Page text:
I trained as an action learning facilitator in 2010. Since then, in my role as a Professional Practice Facilitator in the health service and when working in higher education, it has become an essential professional development tool.
I have found the process of action learning to be so useful, that I’ve become a strong advocate for action learning sets as a way to develop my own learning, and to help develop others. I appreciate Action Learning in its pure form. Having witnessed other uses of action learning which weren’t in fact strictly action learning, it’s important to me that the rigour and ritual that surrounds pure action learning, is adhered to.
I feel that action learning works because it follows a set process and requires participants to adhere to its protocols from the outset. When you engage in it, you get a deeper, more profound form of learning.
Adapting action learning for different settings
Despite being a purist, I’ve also found ways of adapting the process to fit the groups and circumstances that I have faced at work.
I worked with new student nurses coming back to college from mental health settings. We practised listening and asking questions to help them make sense of the learning they were experiencing during their on the job training. Participants didn’t necessarily know they were taking part in action learning, although they were following its principles.
I’ve also used action learning as part of a wider development initiative when working in the Professional Practice Development Team at Dementia UK. We bring together groups of Admiral Nurses on a monthly basis to support them in their complex and challenging work. Action learning might be used alongside other Practice Development Methods such as Appreciative Inquiry, creative methods such as illuminative expression using collage. These help nurses reflect, share and learn from one another.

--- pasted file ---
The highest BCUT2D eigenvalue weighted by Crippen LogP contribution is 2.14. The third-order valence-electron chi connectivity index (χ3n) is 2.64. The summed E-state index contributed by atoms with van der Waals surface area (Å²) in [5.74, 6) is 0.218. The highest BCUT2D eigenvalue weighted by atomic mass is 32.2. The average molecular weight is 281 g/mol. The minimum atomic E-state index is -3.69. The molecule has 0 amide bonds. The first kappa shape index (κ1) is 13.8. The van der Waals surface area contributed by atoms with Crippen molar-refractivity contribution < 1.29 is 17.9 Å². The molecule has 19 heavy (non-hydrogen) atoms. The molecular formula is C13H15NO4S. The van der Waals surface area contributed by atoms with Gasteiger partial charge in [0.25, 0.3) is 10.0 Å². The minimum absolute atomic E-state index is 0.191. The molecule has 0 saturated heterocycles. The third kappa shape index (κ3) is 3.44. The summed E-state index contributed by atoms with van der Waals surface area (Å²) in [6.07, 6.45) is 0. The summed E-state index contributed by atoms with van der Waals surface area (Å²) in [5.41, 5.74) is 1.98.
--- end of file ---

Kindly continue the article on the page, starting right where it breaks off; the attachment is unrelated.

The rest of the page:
Perhaps the most inventive use of action learning in my work has been when working in large groups in the NHS. I ran action learning sets with tiers of participants, an inner core who actively took part and two outer layers of observers – this is sometimes referred to as the ‘fishbowl technique’. The groups swapped around for each session, and this enabled new participants to observe the process first so they could opt to take part if they felt comfortable in doing so, once they knew what to expect. This was one way of managing a larger group of people whilst still using an Action Learning Process.
This form of experiential learning helped all group members to learn by seeing action learning in action, and by actively listening to the subjects being discussed.
Abiding by the action learning process
The principle of helping by only using questions is a powerful one. As participants become more adept at asking the right questions, the level of learning, reflection and finding answers grows. It’s one of the most engaging and change making learning experiences that I use in my practice and I can’t imagine being able to fulfil my role effectively without it.
Whilst adapting it to suit different groups, I still stick rigidly to the core principles of action learning practice. By doing so I have confidence in the structure, its effectiveness as a development tool and the outcomes. Perhaps also, given the sector in which I work, I value the support that action learning provides to professionals working in often difficult and challenging roles.